Shoulder > Shoulder Subluxation > Treatments

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If you have been diagnosed with a subluxated shoulder, your physician may recommend that you give the muscles and tendons in your shoulder a chance to rest. You should avoid putting strain on your arms, raising them over your head, or lifting heavy objects. Physicians often prescribe a removable sling to immobilize the arm; the time period for using a sling can vary from three days to two weeks, depending on the severity of the condition. While wearing the sling, you should ice your shoulder for about 20 minutes at a time, three or four times a day, to decrease inflammation and pain. You can rest a bag of ice on your shoulder whether sitting or lying down; you may need to tape the ice pack if you plan on moving around while icing your shoulder. After 72 hours of intermittent ice treatment, heat may be effective in reducing pain. A heating pad, ointments, or moist heat may be used. Your physician also may prescribe over-the-counter anti-inflammatory medication like aspirin or ibuprofen. On rare occasions, some patients are given injections of long-lasting anesthetics to ease pain. A corticosteroid injection can be effective in reducing pain stemming from shoulder blade bursitis.


To improve stability and maintain range of motion in your shoulder after shoulder subluxation, your physician or physical therapist may suggest stretching and strengthening exercises that focus on your rotator cuff. The tendons that make up your rotator cuff help to keep the shoulder stabilized. These exercises usually are performed after you have rested your shoulder for about two weeks. “Pendulum” exercises are typically recommended during the period between removal of the sling and the start of an exercise program. Physical therapy to restore range of motion and strength to your shoulder usually progresses through four phases. The time you spend in each phase depends on the severity of your injury and your body’s ability to heal.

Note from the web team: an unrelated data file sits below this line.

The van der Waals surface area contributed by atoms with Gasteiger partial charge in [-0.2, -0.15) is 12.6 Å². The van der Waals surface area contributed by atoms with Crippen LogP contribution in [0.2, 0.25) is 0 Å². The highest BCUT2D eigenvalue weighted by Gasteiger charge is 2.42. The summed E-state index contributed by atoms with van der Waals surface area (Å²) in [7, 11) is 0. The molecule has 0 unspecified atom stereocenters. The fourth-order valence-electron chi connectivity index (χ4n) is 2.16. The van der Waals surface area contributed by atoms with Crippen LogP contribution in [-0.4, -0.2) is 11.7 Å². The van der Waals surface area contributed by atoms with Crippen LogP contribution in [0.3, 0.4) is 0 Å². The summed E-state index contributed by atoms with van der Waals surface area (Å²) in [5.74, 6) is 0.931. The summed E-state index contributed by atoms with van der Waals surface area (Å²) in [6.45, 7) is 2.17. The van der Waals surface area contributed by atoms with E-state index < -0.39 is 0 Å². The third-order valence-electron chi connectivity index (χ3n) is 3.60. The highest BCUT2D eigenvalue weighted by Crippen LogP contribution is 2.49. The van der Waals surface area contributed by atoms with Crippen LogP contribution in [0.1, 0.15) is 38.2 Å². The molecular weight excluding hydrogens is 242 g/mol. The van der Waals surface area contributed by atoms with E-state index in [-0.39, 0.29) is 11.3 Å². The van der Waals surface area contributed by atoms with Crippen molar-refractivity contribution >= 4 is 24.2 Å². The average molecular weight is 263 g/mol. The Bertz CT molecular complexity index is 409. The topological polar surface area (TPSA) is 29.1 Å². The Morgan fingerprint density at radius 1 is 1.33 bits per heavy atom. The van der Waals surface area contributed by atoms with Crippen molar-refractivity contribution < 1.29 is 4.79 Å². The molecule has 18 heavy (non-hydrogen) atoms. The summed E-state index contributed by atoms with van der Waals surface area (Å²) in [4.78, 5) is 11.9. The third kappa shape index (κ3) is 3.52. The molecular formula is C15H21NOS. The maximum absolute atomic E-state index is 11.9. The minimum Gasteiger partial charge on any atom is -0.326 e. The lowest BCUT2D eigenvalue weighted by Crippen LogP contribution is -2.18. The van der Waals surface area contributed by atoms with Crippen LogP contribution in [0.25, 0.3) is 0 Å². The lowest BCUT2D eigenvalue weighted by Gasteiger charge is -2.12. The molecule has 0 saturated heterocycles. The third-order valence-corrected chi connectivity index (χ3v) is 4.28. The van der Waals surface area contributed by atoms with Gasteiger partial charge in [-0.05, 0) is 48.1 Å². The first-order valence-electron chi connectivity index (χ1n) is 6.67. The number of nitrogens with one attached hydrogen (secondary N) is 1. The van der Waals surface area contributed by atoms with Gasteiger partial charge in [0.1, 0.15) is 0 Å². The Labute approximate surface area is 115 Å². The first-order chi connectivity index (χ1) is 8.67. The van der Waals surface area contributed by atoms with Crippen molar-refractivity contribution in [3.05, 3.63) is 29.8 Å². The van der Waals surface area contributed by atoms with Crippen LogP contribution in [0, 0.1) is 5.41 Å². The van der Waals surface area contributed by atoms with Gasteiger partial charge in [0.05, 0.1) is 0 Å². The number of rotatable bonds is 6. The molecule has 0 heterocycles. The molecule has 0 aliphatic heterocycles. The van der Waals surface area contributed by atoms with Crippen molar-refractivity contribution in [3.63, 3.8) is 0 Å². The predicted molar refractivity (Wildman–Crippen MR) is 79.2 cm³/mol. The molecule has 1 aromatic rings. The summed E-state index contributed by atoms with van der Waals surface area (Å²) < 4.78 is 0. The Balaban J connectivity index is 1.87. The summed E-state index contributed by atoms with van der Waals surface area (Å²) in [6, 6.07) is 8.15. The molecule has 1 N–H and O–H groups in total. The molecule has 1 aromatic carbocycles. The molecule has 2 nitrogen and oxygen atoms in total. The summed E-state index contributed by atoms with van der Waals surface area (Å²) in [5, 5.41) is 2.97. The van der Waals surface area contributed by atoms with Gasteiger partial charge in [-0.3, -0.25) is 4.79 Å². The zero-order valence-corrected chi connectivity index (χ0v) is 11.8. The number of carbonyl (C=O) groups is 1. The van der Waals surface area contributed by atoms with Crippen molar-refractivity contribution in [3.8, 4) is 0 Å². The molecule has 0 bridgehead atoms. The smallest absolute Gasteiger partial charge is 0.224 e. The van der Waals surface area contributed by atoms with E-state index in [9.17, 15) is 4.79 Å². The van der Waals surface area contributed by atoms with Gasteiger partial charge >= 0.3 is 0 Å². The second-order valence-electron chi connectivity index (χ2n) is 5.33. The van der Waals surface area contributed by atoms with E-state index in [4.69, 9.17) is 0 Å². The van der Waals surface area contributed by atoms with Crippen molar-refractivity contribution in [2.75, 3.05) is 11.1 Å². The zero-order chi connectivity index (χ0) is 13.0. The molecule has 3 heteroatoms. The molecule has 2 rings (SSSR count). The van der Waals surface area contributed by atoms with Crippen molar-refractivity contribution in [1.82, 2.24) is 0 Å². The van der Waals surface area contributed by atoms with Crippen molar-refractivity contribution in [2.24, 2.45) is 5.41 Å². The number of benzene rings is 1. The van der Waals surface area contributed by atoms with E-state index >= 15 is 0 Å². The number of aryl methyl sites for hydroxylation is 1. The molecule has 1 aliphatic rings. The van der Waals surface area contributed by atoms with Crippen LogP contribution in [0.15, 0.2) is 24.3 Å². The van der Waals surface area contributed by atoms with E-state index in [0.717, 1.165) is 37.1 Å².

The first phase focuses on decreasing inflammation in the rotator cuff. Your therapist usually helps you move your arm and stretch your shoulder.

   When you feel comfortable moving your arm with your own strength, the second phase of rehabilitation focuses on stretching your arm and shoulder to achieve a full range of motion.

   The third phase of rehab focus on strengthening the rotator cuff muscles. You usually learn shoulder-strengthening exercises without weights and progressively add resistance as pain goes away.

   When the muscles in the injured rotator cuff are about as strong as the uninjured muscles, phase four of rehabilitation becomes more activity oriented. You usually perform sport specific exercises and coordination drills under the supervision of a therapist or coach.

Here are examples of shoulder stretching and strengthening exercises:

   Shoulder stretching exercises

   Shoulder strengthening exercises

Prevention [top]

The best way to prevent recurrent shoulder subluxation is to make the shoulder stretching and strengthening exercises you learned in rehabilitation part of your everyday routine. After you suffer an initial subluxation, your shoulder may be more vulnerable to instability. The natural integrity of the socket may not be strong enough to withstand the force of contact sports or repeated overhead motion. You may have to rely much more on the muscles in the rotator cuff (supraspinatus, infraspinatus, subscapularis, and the teres minor), lower neck, and upper back to hold your shoulder in place. Sports that involve repeated overhand motion, like baseball and tennis, inevitably put stress on your shoulder. To prevent injury, you need to practice proper technique when doing these activities. You also may need to alter your work environment to avoid repeated overhead activities. In general, your shoulder can become healthy and stable after subluxation, but you may need to be cautious of activities that could result in accidental collisions or falls. Your physician may recommend that you avoid contact sports or risky, high-speed activities. You should wear shoulder pads during contact sports. Your physician can recommend the best types of protective gear for your shoulders. If you play a sport that does not require overhand motions, your physician may prescribe an abduction harness, which is worn around the chest and affected arm. The harness helps to stabilize the shoulder by preventing you from raising your arm above 90 degrees. If you feel persistent pain in your shoulder during activities, you should cut back your activity level and return to your physician for a check-up.

Physical Therapy
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